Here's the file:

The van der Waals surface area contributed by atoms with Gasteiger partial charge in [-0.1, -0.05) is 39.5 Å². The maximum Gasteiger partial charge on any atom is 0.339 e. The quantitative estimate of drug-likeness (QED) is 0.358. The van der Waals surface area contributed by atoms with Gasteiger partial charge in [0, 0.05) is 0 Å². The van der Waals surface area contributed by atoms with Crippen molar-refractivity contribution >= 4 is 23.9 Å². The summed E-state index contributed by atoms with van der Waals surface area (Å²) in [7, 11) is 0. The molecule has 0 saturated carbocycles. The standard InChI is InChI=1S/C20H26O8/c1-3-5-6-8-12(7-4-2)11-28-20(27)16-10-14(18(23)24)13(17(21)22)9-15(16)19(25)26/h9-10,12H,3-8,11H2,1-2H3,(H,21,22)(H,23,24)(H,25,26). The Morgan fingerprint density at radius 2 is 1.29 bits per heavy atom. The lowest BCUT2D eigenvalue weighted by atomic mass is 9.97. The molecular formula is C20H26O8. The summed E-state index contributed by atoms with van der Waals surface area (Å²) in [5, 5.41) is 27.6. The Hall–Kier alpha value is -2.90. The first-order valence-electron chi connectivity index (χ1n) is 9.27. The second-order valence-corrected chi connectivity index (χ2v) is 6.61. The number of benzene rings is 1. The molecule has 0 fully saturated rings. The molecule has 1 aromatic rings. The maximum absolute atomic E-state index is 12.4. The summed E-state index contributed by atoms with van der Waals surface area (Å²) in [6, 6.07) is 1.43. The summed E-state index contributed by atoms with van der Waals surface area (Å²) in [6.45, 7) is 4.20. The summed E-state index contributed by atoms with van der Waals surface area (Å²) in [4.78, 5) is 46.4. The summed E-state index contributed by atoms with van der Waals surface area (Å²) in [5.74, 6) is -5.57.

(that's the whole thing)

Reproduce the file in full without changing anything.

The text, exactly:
The van der Waals surface area contributed by atoms with Gasteiger partial charge in [-0.1, -0.05) is 39.5 Å². The maximum Gasteiger partial charge on any atom is 0.339 e. The quantitative estimate of drug-likeness (QED) is 0.358. The van der Waals surface area contributed by atoms with Gasteiger partial charge in [0, 0.05) is 0 Å². The van der Waals surface area contributed by atoms with Crippen molar-refractivity contribution >= 4 is 23.9 Å². The summed E-state index contributed by atoms with van der Waals surface area (Å²) in [7, 11) is 0. The molecule has 0 saturated carbocycles. The standard InChI is InChI=1S/C20H26O8/c1-3-5-6-8-12(7-4-2)11-28-20(27)16-10-14(18(23)24)13(17(21)22)9-15(16)19(25)26/h9-10,12H,3-8,11H2,1-2H3,(H,21,22)(H,23,24)(H,25,26). The Morgan fingerprint density at radius 2 is 1.29 bits per heavy atom. The lowest BCUT2D eigenvalue weighted by atomic mass is 9.97. The molecular formula is C20H26O8. The summed E-state index contributed by atoms with van der Waals surface area (Å²) in [5, 5.41) is 27.6. The Hall–Kier alpha value is -2.90. The first-order valence-electron chi connectivity index (χ1n) is 9.27. The second-order valence-corrected chi connectivity index (χ2v) is 6.61. The number of benzene rings is 1. The molecule has 0 fully saturated rings. The molecule has 1 aromatic rings. The maximum absolute atomic E-state index is 12.4. The summed E-state index contributed by atoms with van der Waals surface area (Å²) in [6, 6.07) is 1.43. The summed E-state index contributed by atoms with van der Waals surface area (Å²) in [6.45, 7) is 4.20. The summed E-state index contributed by atoms with van der Waals surface area (Å²) in [4.78, 5) is 46.4. The summed E-state index contributed by atoms with van der Waals surface area (Å²) in [5.74, 6) is -5.57.